Or why not try and go teetotal for a weekend and get off it completely? I’ll bet anything you feel less stressed.
Your being stressed is not a reason to be hard on yourself. Instead, it’s a reason to build compassion, self worth and self respect.
Having young kids, unexpected weight gain, lack of sleep, longer hours, multiple physical symptoms and any other stress triggers with no idea how to help yourself is not a reason to punish yourself with cruel talk.
Tell yourself kindly but firmly, “I’m doing my best, and I’m doing OK”.
The thing is, you can exacerbate your stress by becoming stressed about being stressed!
We are our toughest critics, beating ourselves up over every little thing. And therefore, awareness of this can naturally reduce stress levels, without changing anything on the outside.
Be With the Little Things
The gorgeous smile of your small children. The warm cuppa in your hands. The homemade cookies. That hilarious phone call.
The warmth of your house in winter even. In the grand scheme of things, ask yourself whether what you’re stressed about will matter in 5, 10 or 15 years? Probably not is the answer.
Whatever little thing you can be mindful of brings tremendous peace and presence to your day and reduces stress. Being with the little things is one of those perfect gifts,
Rather than focusing on your to-do list, or the chores, or workload, or whatever else is happening which feels too big to handle, focus more on the small things.
Bring in some quiet time to your schedule, on the evenings when the family are asleep at a decent time.
It ’ll calm you down and bring you to a place where you feel you can tackle the big things (if they need tackling that is!)
Spend Time Outdoors- Move your body!
Have a good time outdoors whatever you’re doing. Enjoy a day out somewhere nice. Enjoy some personal time out shopping or whatever else you’d love to do.
Spend your entire day outside if you can and your stress levels will naturally come down.
Preferably choose a sunny day and a beach, and watch your stress melt away with the sea.
Heard of Oxytocin?
Throughout our antenatal classes, we heard about it again and again – I became obsessed! Oxytocin is a key stress killer.
Also called the love hormone, it has a direct impact on cortisol, reducing it and lowering blood pressure to boot.
Eat Healthier Foods
My favourites are oats, blueberries, chamomile tea and dark chocolate for calming the body and lowering stress. And mind how you eat too.
By slowing down at dinner time for example, you’ll help calm down the stress in your body. And help your digestion along. Win win!
We don’t breathe right most of the time. Shallow chest breaths and a sedentary lifestyle mean we don’t get the ideal level of oxygen into our blood stream.
Deep abdominal breathing is fantastic to reduce stress. It wakes you up way better than coffee!
With abdominal breaths, you take a deeper inhale so your abdomen puffs out, and then breathe it all out by contracting your tummy muscles.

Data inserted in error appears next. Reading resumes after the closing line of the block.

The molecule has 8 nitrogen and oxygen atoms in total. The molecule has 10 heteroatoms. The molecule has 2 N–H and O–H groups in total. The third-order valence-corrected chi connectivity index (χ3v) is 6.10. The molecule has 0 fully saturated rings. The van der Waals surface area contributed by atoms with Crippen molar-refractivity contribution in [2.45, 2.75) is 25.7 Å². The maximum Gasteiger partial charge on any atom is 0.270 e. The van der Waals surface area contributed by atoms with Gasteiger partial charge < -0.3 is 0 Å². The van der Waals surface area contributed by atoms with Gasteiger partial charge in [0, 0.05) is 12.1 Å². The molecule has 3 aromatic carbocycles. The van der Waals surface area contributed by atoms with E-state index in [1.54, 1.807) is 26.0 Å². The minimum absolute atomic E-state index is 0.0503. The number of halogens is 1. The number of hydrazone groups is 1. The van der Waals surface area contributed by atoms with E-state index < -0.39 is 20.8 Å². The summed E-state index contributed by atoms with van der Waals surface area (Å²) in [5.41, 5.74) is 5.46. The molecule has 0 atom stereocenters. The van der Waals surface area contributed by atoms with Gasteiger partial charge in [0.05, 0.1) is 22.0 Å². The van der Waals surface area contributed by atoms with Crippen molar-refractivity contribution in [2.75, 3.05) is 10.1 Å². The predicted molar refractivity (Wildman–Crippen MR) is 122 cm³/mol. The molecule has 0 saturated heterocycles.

It takes a bit of practice, but it’s worth it to get the hang of it.
Try out some essential oils to help the room you’re breathing in smell nicer.
Using a rollerball on your pulse points such as these ones or a hot bath with some essential oils works wonders to reduce stress.
Check out these essential oils for inspiration. Lavender is my choice for helping calm the nervous system.
Stress tends to contribute to poor sleep, but it’s important to prioritize getting more hours if you can.
If you’re not getting the hours of sleep you need, get some advice from a medical professional or search online for good sleep solutions.
My personal favourites for getting more rest are making your room smell nice and welcoming, or using a lavender/essential oil spray for your pillow.
Oh, and the Calm app to listen to while falling asleep.
But I’ll admit, it’s hard to sleep well with little kids around who wake up in the night. Read this post if this is what you’re struggling with (sleep deprivation)
Accept Offers of Help
Perhaps you’ve got amazing close friends eager to support you somehow?
Whether it’s taking you out for coffee or watching the kids for an hour so you can take a break, really do accept the help.
Allow yourself that.
They’re perhaps experiencing similar situations as you and would benefit from some time out doing something different.
Don’t forget this proven wellbeing system for reducing stress aka the 4As. The best option is to avoid the stressor if you can.
Avoid – Remove the stressor (the thing causing stress)
Alter – Change the stressor
Accept – Accept and surrender to the stressor
Adapt – Change your viewpoint/mindset/position in regards to the stressor
Check Your Unrealistic Expectations
Often, expectations are a cause of stress. Are you expecting your child to behave a certain way, then getting disappointed?
Do you expect to have help, and don’t get it?
Try to remove any expectations if you can. Expectations tend to lead to disappointment.
Take a step back, pause, and re-assess your expectations. Ideally, by dropping them, you may find your stress reduces.
A deep breath, stretch your shoulders up and down, and tell yourself, “What will be will be”.
This often brings stress right down and gets your mind back in the present moment.
I hope you find this post inspiring with these healthy ways to reduce stress.
The good news is that stress can be reduced with simple lifestyle improvements. Give any or all of these tips a go and see how you feel.
Ultimately, don’t be afraid to see your medical doctor for advice on reducing stress.
If you found this post helpful, please share it.
Megan Leonhart, 2020, 9.8 million working mothers in the U.S. are suffering from burnout, Make It, accessed 25.11.21, https://www.cnbc.com/2020/12/03/millions-of-working-mothers-in-the-us-are-suffering-from-burnout.html
Mohd. Razali Saklleh, 2008, Life Event, Stress and Illness, accessed 25.11.21, https://www.ncbi.nlm.nih.gov/pmc/articles/PMC3341916/
Jamie Doward, 2019, Working mothers ‘up to 40% more stressed’, accessed 25.11.21, https://www.theguardian.com/money/2019/jan/27/working-mothers-more-stressed-health